Larry G. Straub, |
It is often only after losing a loved one that we consider our own mortality and our opinions of the meaning of death and therefore, life. After recalling the events and emotions surrounding the deaths of his mother and his uncle, Larry Straub gives voice to his thoughts on the subjects of both life and death. He provides subtle advice for not only dealing with the deaths of others, but also for preparing for your own departure. But the majority of his message addresses how to live well first.
The text is framed by the events surrounding the death of his Uncle Junior and, retroactively, the author's mother. Enough time has passed that Straub can view those passings as objectively as can be expected.
The bulk of the book is categorized by seasonal "corridors" representing the four stages of life, which makes for an interesting and predictable structure. The "Summer Corridors" section deals more with living life and is therefore divided into "lessons" instead of chapters. Here the author emphasizes the importance of family and even gives the reader ideas about how to choose an appropriate mate. He encourages us to share our emotions with our loved ones, either verbally or on paper. He offers some notions about child-rearing as well. Since his father has remarried, he can also speak to the benefits of being part of an extended stepfamily.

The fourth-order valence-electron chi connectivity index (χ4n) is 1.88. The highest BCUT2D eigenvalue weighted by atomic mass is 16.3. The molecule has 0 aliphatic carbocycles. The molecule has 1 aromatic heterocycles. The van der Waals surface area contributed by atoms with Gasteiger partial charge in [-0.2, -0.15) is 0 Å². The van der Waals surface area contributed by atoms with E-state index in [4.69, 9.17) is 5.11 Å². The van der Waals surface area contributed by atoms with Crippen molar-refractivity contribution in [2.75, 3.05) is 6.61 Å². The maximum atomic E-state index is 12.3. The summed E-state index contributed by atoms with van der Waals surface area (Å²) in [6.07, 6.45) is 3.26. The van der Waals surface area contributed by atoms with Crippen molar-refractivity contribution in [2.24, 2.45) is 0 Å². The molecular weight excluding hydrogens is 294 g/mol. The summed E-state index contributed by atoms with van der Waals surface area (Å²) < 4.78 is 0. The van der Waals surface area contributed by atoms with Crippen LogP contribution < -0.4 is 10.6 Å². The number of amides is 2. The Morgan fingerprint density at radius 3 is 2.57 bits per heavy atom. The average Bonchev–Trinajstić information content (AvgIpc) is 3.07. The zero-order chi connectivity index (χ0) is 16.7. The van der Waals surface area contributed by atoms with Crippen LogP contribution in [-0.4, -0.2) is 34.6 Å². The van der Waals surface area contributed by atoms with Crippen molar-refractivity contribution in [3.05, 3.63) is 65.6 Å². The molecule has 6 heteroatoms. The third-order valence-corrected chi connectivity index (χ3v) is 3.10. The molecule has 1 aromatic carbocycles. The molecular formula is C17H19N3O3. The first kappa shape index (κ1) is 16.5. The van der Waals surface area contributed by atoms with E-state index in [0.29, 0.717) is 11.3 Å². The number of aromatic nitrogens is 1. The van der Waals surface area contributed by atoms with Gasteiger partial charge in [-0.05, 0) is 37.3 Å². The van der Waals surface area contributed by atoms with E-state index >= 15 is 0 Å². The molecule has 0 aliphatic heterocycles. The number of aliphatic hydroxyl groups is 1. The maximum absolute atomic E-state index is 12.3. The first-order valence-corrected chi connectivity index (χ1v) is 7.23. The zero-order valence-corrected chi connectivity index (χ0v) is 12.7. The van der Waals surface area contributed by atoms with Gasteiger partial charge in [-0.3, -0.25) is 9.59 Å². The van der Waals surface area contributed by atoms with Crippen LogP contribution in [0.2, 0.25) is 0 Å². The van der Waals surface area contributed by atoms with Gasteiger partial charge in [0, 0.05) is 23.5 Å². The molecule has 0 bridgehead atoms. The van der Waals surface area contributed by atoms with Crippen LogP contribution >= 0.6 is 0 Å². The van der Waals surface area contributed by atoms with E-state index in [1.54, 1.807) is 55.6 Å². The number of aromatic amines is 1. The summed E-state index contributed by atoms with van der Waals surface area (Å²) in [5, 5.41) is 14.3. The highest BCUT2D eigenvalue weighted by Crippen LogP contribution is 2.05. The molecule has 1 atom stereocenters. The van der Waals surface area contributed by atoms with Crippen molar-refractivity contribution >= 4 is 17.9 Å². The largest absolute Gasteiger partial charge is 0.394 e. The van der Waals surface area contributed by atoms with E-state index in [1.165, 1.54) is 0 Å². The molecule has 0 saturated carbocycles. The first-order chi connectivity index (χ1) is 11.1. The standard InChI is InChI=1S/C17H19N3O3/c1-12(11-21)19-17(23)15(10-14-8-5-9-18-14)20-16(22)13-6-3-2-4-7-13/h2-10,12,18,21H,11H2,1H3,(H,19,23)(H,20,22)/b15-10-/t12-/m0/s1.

Straub -- a middle-aged family man, businessman and adjunct professor from Kansas -- takes a concept from the business world by recommending we each write a mission statement for our lives. That's an intriguing suggestion, and one that no doubt would help us in writing our own eulogies, which he later recommends. He also lists what he considers to be the six fundamental truths of life: own your emotions; learn to negotiate; find balance in your life; pick your battles wisely; we don't deal the cards; and don't take yourself too seriously. These admonitions read more like directions or morals than ultimate truths, but the advice is appropriate enough. We are led to pay attention to the transitional points in our lives, both planned and unplanned. And for further inspiration, a brief list of people who lived well and died well appears near the end of the book.
While Straub is obviously a man of some religious convictions, he makes every attempt to avoid making this a religious book. He takes a big risk by dealing with issues that for many people are based on religion, and he tries very hard not to lead his discussion in any one denominational direction. He is continually conscious of the tightrope he's walking -- making reference to it often -- and does not thrust his own religious feelings upon us, for fear of insulting or alienating the reader. And yet by not taking a clear stand, he runs the risk of being just average, and that's what we end up with in Autumn Corridors. It's Straub's first book, and it's probably the book he had wanted to write for a long time. It's not without merit; it can provide everyday guidance for those searching for it. But one gets the impression that the author is tiptoeing carefully upon every subject he brings up so as not to offend anyone. In that case, he's not following his own fundamental truths too closely.
Autumn Corridors won't take the world by storm, and Straub claims that's fine with him. The book offers food for thought for those right-minded readers who are willing to set time aside to read about life and death. Perhaps the autumn of one's life is a good time to participate in that kind of reflection.
Corinne H. Smith
19 January 2008